Government accused of pandering to alcohol industry

Mental health experts are accusing the Government of pandering to the alcohol industry.

The National Addiction Centre say the Government's lack of action over alcohol regulation, following recommendations made in a recent mental health inquiry, suggests outside influences are involved.

The addiction alcohol can turn into is something Graeme Watson from Familial Trust witnesses everyday.

"Some of the families we have coming in here, that's going back five or six generations, where there's been alcohol use in the family," he said.

Now with a direct link to depression, alcohol was something the 2018 mental health inquiry urged the Government to take strong action on, recommending, restricting marketing, raising the price of alcohol and raising the drinking age. 

The Government's response to date is only that further consideration is needed.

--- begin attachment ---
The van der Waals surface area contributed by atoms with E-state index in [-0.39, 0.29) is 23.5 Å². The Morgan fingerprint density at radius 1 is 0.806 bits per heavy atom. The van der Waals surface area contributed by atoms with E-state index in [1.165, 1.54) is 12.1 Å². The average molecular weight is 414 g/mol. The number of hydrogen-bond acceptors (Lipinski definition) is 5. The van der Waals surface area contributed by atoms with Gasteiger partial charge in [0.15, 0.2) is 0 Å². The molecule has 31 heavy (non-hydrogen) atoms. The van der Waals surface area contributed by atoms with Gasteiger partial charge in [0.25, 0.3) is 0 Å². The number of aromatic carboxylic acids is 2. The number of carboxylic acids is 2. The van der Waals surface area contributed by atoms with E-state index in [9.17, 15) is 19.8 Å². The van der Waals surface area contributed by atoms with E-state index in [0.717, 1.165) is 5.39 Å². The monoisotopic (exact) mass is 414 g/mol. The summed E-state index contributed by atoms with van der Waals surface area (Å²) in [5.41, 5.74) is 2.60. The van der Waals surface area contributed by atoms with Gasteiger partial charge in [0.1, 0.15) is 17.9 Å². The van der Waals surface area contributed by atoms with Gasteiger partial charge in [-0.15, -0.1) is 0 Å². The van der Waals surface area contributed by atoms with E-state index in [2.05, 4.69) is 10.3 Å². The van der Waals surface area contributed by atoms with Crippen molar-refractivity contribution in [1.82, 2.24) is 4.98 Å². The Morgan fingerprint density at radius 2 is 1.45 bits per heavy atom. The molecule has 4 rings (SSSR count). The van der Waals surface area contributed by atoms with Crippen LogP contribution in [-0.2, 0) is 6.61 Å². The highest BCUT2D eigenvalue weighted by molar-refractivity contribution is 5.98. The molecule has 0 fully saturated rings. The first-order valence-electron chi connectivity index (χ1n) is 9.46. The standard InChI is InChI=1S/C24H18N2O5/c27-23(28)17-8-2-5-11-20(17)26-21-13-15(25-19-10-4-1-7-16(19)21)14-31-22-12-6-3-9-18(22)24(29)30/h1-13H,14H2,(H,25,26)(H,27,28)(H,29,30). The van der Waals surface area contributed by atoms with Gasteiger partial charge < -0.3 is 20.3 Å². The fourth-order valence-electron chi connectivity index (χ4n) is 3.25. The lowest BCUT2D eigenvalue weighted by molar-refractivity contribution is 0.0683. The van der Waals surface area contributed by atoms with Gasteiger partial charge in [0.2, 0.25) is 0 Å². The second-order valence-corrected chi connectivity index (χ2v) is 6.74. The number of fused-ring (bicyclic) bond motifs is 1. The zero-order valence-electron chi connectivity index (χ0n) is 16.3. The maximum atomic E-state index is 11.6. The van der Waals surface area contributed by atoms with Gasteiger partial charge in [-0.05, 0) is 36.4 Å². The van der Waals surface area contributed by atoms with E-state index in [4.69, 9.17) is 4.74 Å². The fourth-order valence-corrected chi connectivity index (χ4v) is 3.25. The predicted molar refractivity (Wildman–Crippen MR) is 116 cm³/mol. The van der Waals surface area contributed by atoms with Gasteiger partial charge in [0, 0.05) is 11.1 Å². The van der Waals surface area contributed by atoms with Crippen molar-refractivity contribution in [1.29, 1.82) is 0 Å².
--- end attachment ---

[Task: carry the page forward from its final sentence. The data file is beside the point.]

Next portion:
"You gotta follow the money and ask who is benefiting from the status quo," Simon Adamson, the National Addiction Centre director, said,

Alcohol harm is estimated to cost the country almost $8 billion a year, with an even greater human cost, contributing to a third of our suicides.

"There is a lot of money being made by the alcohol industry and the supermarket industry so we could speculate that there's been some strong lobbying going on," said Adamson.

Health Minister Dr David Clark said he wouldn't dignify such suggestions with a response. But he says the Government hasn't taken the recommendations relating to alcohol off the agenda and work is ongoing. 

Watson concedes regulating the sale and supply of alcohol isn't a silver bullet.

"A person who is addicted to a substance or behaviour will find a way to reach that need regardless of the price," said Watson.

But if a higher price could deter future addicts, mental health workers say, that's a shot worth taking.